2. Malaysia recognises the value of Qatar as a trading partner, being one of the world’s most rapidly growing economies, with a wealth of natural resources and a diversifying array of products and services. And Malaysia in turn would make a worthy partner to Qatar. While Malaysia has not been spared the effects of the global financial crisis, the impact has been on the real sector due to the contraction in demand for our exports. Malaysia’s financial sector remains strong. Financial intermediation has not been interrupted. Credit flows have continued to support the domestic economy.
  3. Since the Asian financial crisis of 2007, Malaysia has taken steps to reform its financial system. The regulatory and supervisory oversight has been significantly improved with greater corporate governance and improved risk management practices. The presence of a strong Islamic finance sector alongside conventional finance has also contributed to Malaysia’s capacity to weather shocks to the financial system.
  4. While Malaysia is not generally perceived as a low-cost production centre, it has established a name for itself as a destination of choice for foreign direct investment in higher value-added activities, particularly in the services sector. Malaysia’s strong economic and financial fundamentals, long term development plans, trade openness, pro-business policies, and conducive commercial environment have all contributed to our high FDI flows. Malaysia also possesses a highly educated workforce, an efficient and diversified financial system, strong corporate governance and well-developed infrastructure.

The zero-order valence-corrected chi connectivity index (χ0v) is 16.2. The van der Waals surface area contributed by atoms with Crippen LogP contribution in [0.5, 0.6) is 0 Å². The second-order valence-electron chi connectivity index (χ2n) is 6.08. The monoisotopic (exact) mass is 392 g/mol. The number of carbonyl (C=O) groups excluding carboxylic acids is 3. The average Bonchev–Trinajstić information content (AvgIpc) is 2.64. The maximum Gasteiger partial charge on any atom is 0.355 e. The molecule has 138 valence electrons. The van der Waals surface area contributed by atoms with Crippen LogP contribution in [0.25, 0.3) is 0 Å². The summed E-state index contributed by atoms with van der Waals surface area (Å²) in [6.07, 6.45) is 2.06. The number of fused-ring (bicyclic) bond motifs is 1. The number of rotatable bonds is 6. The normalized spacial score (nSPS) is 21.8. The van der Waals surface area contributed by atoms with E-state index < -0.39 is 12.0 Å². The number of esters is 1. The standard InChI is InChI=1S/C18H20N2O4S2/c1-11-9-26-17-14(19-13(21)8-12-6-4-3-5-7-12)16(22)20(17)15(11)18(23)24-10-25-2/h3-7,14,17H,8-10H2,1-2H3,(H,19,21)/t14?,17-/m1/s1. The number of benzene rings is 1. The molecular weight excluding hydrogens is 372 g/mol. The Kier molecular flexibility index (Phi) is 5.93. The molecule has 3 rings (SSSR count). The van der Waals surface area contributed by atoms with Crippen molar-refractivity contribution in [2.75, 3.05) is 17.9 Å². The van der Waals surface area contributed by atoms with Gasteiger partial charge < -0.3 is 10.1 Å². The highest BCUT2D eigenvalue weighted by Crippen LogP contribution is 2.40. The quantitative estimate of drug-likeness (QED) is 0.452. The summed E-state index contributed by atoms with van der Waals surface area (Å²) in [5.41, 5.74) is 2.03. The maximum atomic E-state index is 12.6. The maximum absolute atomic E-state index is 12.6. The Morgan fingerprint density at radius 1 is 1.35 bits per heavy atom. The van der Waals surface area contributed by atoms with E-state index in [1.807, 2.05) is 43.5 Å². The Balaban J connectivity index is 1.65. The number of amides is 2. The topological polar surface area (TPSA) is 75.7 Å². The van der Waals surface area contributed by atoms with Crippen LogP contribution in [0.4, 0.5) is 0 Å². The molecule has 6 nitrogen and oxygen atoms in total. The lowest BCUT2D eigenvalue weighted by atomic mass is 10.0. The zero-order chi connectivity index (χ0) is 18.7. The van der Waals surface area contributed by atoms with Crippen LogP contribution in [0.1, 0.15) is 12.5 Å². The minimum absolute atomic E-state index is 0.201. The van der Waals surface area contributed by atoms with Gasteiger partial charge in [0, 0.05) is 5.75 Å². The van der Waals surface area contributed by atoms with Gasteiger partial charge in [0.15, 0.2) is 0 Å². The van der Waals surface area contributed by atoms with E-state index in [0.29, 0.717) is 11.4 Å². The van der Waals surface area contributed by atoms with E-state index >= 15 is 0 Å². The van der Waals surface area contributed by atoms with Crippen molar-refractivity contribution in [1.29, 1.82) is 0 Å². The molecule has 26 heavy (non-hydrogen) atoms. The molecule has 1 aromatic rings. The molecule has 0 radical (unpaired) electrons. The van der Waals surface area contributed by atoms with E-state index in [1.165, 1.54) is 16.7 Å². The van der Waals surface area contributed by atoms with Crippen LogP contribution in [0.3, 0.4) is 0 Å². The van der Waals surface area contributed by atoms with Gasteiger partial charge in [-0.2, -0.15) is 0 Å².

5. In the global business market, Malaysia remains competitive. We are ranked 24th in the Global Competitiveness Report 2009-2010 by the World Economic Forum. We were also placed favourably in several other global business rankings. Malaysia has been ranked as the third most attractive investment destination for shared services and outsourcing activities for the second consecutive year in A.T. Kearney’s Offshore Location Attractiveness Index. According to a report commissioned by UK Trade & Investment entitled Survive and Prosper: Emerging Markets in the Global Recession, Malaysia is placed fifth in the list of emerging countries deemed the next wave of priority markets.